The dashboard shows the following:

  • No. active assets.
  • No. expired assets (plus, expiring within 7 days, and within 30 days).
  • Asset classes (which act like a category for assets).

Filtered by asset class, you’ll find the following

  • Breakdown of the assets in that class, displayed in a table.
  • Avg. no. selections, i.e. the average number of times assets in the class are selected (within the filtered time frame).
  • A comparison of when Einstein was able to make an informed selection vs when the assets were used as fallback selections, i.e. the “catch-all” option where no matches where possible (displayed in a donut chart).
  • Unique clicks, i.e. the number of subscribers who click on the asset (within the filtered time frame). Take this measurement with a pinch of salt, as some assets are intended to be clickable.
  • Click to open rate, i.e. the % of people that click on the assets out of everyone that’s viewed it (opened the email, within the filtered time frame).

Einstein Content Selection + More Einstein

Einstein Content Selection can be very impactful, especially when paired with other Marketing Cloud Einstein products, such as:

  • Einstein Copy Insights: Text analytics and natural language processing analyzes email subject lines to uncover insights (including the impact of phrases, tones, and punctuation) which you can then use to craft subject lines that drive stronger email open rates. This is the first hurdle you have to jump over in order to gain subscriber engagement – then Einstein Content Selection takes over with optimizing the body of the email.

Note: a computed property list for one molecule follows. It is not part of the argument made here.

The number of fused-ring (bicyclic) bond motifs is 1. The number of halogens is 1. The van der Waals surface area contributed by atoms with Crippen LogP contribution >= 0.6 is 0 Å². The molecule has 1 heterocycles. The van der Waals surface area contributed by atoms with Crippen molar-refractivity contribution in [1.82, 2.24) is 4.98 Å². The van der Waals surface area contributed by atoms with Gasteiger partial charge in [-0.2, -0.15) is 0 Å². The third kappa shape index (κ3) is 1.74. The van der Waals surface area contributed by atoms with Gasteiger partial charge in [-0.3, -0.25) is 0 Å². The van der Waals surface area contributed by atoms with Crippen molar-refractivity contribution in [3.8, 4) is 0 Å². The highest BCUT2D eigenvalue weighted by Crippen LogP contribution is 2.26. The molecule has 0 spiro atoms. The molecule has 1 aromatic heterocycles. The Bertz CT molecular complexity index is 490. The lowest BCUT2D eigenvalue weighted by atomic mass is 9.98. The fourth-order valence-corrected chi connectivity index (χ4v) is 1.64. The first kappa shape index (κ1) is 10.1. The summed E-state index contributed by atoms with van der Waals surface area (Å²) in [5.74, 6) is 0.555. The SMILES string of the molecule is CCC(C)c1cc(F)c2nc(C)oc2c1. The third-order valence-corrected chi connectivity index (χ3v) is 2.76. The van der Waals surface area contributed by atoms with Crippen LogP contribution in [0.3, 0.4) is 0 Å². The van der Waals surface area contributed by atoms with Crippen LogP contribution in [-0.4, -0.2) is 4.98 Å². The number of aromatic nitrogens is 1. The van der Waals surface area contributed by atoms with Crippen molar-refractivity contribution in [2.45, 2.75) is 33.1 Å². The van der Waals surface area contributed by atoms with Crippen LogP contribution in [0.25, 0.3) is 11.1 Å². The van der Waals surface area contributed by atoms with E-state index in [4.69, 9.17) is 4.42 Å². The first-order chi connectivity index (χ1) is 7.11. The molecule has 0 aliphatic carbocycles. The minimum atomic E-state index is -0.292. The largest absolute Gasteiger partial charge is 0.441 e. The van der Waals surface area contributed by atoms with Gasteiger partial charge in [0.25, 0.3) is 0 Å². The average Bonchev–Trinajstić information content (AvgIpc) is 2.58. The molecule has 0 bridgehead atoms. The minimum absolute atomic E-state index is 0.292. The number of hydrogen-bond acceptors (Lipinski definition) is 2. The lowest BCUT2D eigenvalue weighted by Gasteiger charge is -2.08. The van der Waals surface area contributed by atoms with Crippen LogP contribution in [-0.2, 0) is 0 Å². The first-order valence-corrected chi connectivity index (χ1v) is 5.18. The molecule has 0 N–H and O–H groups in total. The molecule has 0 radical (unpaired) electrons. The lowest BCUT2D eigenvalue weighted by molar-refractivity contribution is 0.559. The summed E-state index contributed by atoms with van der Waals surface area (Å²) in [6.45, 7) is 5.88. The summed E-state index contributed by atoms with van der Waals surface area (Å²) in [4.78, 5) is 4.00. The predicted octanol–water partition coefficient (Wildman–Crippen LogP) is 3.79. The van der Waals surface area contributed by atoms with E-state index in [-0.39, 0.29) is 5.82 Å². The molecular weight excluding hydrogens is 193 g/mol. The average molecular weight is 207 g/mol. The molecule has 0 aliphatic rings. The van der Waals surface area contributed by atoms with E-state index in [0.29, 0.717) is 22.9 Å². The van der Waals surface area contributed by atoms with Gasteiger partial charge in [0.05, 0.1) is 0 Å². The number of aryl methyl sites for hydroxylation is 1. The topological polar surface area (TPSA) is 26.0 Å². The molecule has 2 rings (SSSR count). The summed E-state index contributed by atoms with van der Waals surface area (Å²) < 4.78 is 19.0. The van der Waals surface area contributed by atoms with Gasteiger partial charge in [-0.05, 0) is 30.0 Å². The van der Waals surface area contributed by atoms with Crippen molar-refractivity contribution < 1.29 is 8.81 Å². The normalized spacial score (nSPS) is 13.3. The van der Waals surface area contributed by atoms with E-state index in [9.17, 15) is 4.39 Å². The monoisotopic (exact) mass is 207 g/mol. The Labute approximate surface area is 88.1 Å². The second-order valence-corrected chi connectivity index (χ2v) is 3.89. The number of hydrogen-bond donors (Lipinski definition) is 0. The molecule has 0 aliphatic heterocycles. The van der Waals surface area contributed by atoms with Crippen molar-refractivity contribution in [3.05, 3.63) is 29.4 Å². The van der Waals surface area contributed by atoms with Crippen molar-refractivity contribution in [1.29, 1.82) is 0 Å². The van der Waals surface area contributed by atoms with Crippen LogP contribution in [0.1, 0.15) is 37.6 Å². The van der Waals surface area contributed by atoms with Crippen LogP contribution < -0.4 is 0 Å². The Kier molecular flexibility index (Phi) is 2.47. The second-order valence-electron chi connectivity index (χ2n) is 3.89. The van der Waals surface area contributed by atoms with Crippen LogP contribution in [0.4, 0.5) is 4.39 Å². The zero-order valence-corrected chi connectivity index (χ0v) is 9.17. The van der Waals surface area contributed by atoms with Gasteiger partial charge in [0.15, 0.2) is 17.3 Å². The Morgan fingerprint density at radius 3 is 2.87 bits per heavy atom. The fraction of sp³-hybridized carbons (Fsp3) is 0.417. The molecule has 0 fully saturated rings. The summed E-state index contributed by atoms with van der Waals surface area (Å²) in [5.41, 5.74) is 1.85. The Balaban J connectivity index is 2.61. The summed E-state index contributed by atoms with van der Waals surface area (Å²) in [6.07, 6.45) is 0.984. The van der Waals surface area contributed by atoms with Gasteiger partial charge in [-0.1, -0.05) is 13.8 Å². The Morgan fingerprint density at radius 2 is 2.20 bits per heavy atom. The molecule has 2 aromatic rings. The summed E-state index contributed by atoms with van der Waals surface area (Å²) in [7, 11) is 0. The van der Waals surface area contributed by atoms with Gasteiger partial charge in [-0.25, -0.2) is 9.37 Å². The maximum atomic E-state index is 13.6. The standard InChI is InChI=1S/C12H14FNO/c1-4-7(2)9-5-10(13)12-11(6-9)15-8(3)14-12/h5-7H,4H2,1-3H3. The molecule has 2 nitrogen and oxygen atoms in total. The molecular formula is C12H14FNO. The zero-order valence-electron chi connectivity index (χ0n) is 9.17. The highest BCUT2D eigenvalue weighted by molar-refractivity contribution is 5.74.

• Einstein Content Tagging: Automatically applies searchable tags to image files in your Marketing Cloud account, with help from Google Vision to analyze and process images (which enables you to view asset performance by content tag).
Above: Einstein Copy Insights

See all Marketing Cloud Einstein (and all other Einstein products!) in the guide linked below:

READ MORE: A Guide to 50+ Salesforce Einstein AI Products and Tools

The Author

Lucy Mazalon

Lucy is the Operations Director at Salesforce Ben. She is a 10x certified Marketing Champion and founder of The DRIP.


    stumble guys
    September 19, 2022 3:37 pm
    I frequently check out the videos on the sharing site because the information they contain is so vital.
    April 19, 2024 6:56 pm
    Does Einstein use attributes from the "Consumer Profile" data extension that are NOT mapped to asset attributes? E.g., how would you map an "age" attribute on the consumer profile data extension to assets that are not created to tailor to different age groups, but you still want Einstein to look for those correlations?